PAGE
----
亲爱的幸存者: 如果这么说能给你一点安慰的话，我可以告诉你，你并不是唯一一个有这种困惑的职场人士。近年来的大量研究显示，粗鲁行为呈现上升之势。传播公司Powell Tate和万博宣伟（Weber Shandwick）的一项研究显示，约40%的美国职场人表示，近几年来粗鲁行为在工作场所有抬头之势，67%的人认为提供正式的常规礼仪培训或许能够有所帮助。
而且，你的老板在对你的担忧嗤之以鼻前应该三思。《哈佛商业评论》（Harvard Business Review）几个月前发布了一项研究称，普遍存在的粗鲁行为会降低生产率：在工作场所遭遇粗暴相待的员工们有一半会故意降低工作的卖力程度，超过1/3承认工作质量会急剧下降。
“粗鲁，不尊重他人，长此以往都会损害团队和组织，”多年从事人力资源工作的顾问杰夫•科恩说。他常驻纽约，曾在通用电气（General Electric）、强生（Johnson & Johnson）、摩根大通（J.P. Morgan Chase）等很多大公司通过培训帮助暴躁易怒的高管和涣散失谐的团队。科恩称：“经常面对负面问题和冲突，这样的环境会让人倍感压力。它会毒害（团队和组织），导致缺勤率和人员流失率上升，生产率下降，甚至赤裸裸的破坏行为。”
为什么职场中的粗鲁行为越来越常见？科恩认为，你把自己现在的工作环境比作真人秀有一定的道理。“整个社会文化中，文明让位于粗鲁很大程度上与我们的行为榜样有关，特别是媒体热点人物，”他说。“卡戴珊姐妹（The Kardashians）、查理•辛、 热门电视节目《舞蹈妈妈》（Dance Moms）和《新娘酷斯拉》（Bridezilla）里的人们言语举止越是出位，就能获得越多关注。因此，粗鲁行为的社会接受度有所上升。友善礼貌不再是期待的行为标准。”
Dear Annie: A friend of mine sent me your column about toning down political arguments at work, but my problem is a little different. The people I work with don't fight about politics (I wish they would -- at least it might be a substantive discussion.), but they are just rude and obnoxious to each other all the time, often in the guise of "humor." Some days I feel like a contestant on a reality TV show where whoever makes the most outrageous comment wins.
I came here from a company where the culture was totally different -- amazingly, people there went out of their way to be nice -- so this is a shock. The worst part is, I think it's rubbing off on me, since my wife tells me I am nastier than I was before I started working here. I've tried talking to my boss about it but she says I am "oversensitive." Do you and your readers have any suggestions on how to deal with this? — Survivor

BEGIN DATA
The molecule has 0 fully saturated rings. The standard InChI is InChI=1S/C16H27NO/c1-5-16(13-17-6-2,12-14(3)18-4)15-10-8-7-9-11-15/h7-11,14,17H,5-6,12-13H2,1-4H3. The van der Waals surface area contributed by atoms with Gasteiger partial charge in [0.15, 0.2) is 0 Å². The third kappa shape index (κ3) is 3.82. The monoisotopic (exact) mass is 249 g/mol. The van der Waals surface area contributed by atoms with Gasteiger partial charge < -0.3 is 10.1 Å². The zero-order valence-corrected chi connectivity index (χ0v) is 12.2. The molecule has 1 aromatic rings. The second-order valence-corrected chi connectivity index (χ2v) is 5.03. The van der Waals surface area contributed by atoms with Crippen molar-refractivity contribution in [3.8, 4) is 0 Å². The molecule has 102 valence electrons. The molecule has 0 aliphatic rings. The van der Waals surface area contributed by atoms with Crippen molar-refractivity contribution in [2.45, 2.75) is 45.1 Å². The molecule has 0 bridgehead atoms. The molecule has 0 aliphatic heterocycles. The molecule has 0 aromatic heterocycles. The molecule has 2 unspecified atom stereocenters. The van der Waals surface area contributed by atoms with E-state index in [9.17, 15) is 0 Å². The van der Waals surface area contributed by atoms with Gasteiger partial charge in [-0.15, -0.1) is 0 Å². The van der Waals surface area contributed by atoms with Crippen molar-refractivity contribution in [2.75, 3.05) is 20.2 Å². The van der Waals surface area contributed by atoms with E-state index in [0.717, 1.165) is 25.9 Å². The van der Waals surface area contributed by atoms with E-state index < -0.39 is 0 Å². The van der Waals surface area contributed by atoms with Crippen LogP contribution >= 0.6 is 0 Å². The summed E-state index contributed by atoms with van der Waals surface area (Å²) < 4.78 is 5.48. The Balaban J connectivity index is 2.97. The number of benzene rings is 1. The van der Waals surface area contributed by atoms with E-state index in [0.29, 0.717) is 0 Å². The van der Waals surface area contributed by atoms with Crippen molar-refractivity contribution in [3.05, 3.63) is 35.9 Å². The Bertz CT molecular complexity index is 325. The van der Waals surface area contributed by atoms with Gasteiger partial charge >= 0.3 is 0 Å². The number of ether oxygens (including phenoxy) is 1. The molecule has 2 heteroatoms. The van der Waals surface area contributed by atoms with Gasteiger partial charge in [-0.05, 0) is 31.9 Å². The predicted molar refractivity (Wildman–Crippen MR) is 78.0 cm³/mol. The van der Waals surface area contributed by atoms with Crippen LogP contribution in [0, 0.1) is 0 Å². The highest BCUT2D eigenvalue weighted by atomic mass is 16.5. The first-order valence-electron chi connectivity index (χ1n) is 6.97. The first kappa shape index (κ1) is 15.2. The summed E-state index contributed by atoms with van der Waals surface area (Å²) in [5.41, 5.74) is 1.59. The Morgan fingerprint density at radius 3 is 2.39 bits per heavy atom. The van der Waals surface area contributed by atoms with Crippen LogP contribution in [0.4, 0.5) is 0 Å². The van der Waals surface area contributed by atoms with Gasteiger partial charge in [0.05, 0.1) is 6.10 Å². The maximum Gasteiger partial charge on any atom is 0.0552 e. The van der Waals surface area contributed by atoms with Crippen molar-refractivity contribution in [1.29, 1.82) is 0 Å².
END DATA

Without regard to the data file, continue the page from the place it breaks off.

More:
Dear Survivor: Cold comfort though it may be, you are not the only one wondering. A raft of recent research suggests that rudeness is on the rise. About 40% of employed Americans report that incivility has pervaded their workplaces in the past few years, says one study by communications firms Powell Tate and Weber Shandwick, and 67% think that formal training in common courtesy might help.
Moreover, your boss should think twice about pooh-poohing your concern. The Harvard Business Review published research a few months ago suggesting that endemic meanness damages productivity: Half of the employees studied who experienced nastiness at work intentionally cut down on the amount of effort they put into their jobs, and over a third admitted that the quality of their work took a nosedive.
"Rudeness and disrespect undermine teams and organizations over time," notes Jeff Cohen, a longtime human resources consultant based in New York who has coached irascible executives and dysfunctional teams at General Electric (GE), Johnson & Johnson (JNJ), J.P. Morgan Chase (JPM), and many other big companies. "Constantly dealing with negativity and conflict is an extraordinarily stressful situation. It becomes toxic, and it can lead to more absenteeism, higher turnover, less productivity, even outright sabotage."
Why is rudeness so much more prevalent than it used to be? Cohen believes that your comparison of your office to a reality show is not far off the mark. "A lot of the decline in civility in the culture as a whole has to do with who our role models are, particularly who gets the most media attention," he observes. "The Kardashians, Charlie Sheen, the people on hit shows like 'Dance Moms' and 'Bridezilla' -- the more mean-spirited they are, the more attention they get. So being mean has become much more socially acceptable. Kindness and courtesy are no longer the expected norm."